Effect on annual rate of mortality (%) of angiotensin inhibitors alone, with β blockers added, and with both drugs. Risk differences and 95% confidence intervals estimated by method of Ioannidis et al13

    The number of patients with heart failure who have to be treated for one year to prevent one death is 74 for angiotensin converting enzyme inhibitors, 29 when a β blocker is added to an angiotensin converting enzyme inhibitor, and 21 for the combined use of both types of drug. The evidence that β blockers reduce mortality in patients with heart failure due to left ventricular systolic dysfunction is now compelling.

    What are the implications for clinical practice? Some large subgroups of patients with heart failure—such as those aged over 75—are poorly represented in the trials, and more evidence of benefit is required for both classes of agents in older patients. Only carvedilol is licensed for use in heart failure at present, and it cannot be assumed that all β blockers are equally effective. A large mortality study is currently comparing metoprolol to carvedilol in patients with heart failure.

    Experience is required to use β blockers safely in heart failure, and initially many practitioners will want to use the expertise of their local cardiologist. The first aim must be to identify those patients whose heart failure is caused by left ventricular systolic dysfunction. This will usually require echocardiography. Angiotensin converting enzyme inhibitors and β blockers are not of proved benefit for patients with heart failure due to other causes.

    The second aim should be to include β blockers as part of a strategy of preventing heart failure.3 4 Unlike angiotensin converting enzyme inhibitors and diuretics, β blockers are of limited use, and may be dangerous, as “rescue” treatment in crises such as pulmonary oedema or other conditions that confine the patient to bed. They are most effectively and safely used in patients with milder symptoms to retard deterioration and increase the length and quality of life.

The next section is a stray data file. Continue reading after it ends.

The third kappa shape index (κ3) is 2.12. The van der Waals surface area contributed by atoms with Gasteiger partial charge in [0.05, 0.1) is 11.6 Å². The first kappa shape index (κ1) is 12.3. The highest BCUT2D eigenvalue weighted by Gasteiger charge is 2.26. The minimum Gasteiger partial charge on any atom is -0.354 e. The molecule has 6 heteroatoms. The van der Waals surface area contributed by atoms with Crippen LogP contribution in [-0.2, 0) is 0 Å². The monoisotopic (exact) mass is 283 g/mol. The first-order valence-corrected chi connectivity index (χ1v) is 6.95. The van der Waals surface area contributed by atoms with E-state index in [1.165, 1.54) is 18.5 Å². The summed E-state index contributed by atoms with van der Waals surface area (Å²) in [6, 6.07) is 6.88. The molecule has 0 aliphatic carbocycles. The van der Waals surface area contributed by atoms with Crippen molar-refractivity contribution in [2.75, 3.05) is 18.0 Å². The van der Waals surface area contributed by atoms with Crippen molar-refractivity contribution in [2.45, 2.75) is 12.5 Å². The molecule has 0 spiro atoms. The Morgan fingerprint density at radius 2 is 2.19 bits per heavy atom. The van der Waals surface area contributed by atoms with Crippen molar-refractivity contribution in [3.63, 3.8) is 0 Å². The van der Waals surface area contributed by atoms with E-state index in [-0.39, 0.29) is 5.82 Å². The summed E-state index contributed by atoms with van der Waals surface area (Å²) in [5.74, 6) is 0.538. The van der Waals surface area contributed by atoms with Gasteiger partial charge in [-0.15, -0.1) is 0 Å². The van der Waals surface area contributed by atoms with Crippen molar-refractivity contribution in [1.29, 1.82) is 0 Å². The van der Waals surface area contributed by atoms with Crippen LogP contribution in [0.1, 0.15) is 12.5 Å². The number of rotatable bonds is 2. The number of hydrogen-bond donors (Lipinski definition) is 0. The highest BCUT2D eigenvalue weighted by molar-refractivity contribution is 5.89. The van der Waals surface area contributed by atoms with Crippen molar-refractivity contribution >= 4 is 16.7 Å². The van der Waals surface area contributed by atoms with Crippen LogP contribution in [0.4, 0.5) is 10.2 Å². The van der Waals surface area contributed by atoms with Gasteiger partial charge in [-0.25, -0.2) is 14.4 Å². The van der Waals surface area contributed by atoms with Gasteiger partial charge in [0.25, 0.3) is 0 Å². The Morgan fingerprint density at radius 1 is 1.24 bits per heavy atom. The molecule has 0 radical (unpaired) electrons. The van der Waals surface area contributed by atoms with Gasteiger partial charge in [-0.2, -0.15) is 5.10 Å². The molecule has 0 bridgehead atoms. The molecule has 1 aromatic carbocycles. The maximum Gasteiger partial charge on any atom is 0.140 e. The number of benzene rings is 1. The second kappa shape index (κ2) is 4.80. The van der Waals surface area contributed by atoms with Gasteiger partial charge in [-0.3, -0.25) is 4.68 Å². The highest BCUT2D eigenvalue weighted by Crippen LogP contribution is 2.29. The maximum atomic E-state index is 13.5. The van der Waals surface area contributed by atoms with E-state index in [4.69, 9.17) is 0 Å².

The third important point is that, like angiotensin converting enzyme inhibitors, β blockers need to be started in low doses. Unlike them, however, β blockers require slow titration over weeks or months before patients can attain maintenance doses: start low and go slow.

    Realising the benefits of this effective and inexpensive treatment requires a reorganisation of services for managing heart failure, for it appears that the current system has failed to deliver effective and efficient care. Several structures are being advocated, including heart failure clinics and liaison nurses. The health service has tried to ignore heart failure as a problem for far too long. Now that one in 20 medical beds (and rising) is occupied by a patient with heart failure it must be clear that ignoring the problem is not a sensible option.


    JGFC has spoken at many meetings and educational programmes on drugs in heart failure organised by pharmaceutical and device companies and received fees. He has also received research funding from industry as well as the NHS, British Heart Foundation, and US Veterans Administration. JGFC and NF received an unrestricted grant from SmithKline Beecham to produce an updated meta-analysis of β blockers after myocardial infarction. JMcG is currently funded by SmithKline Beecham, who supply carvedilol in the US.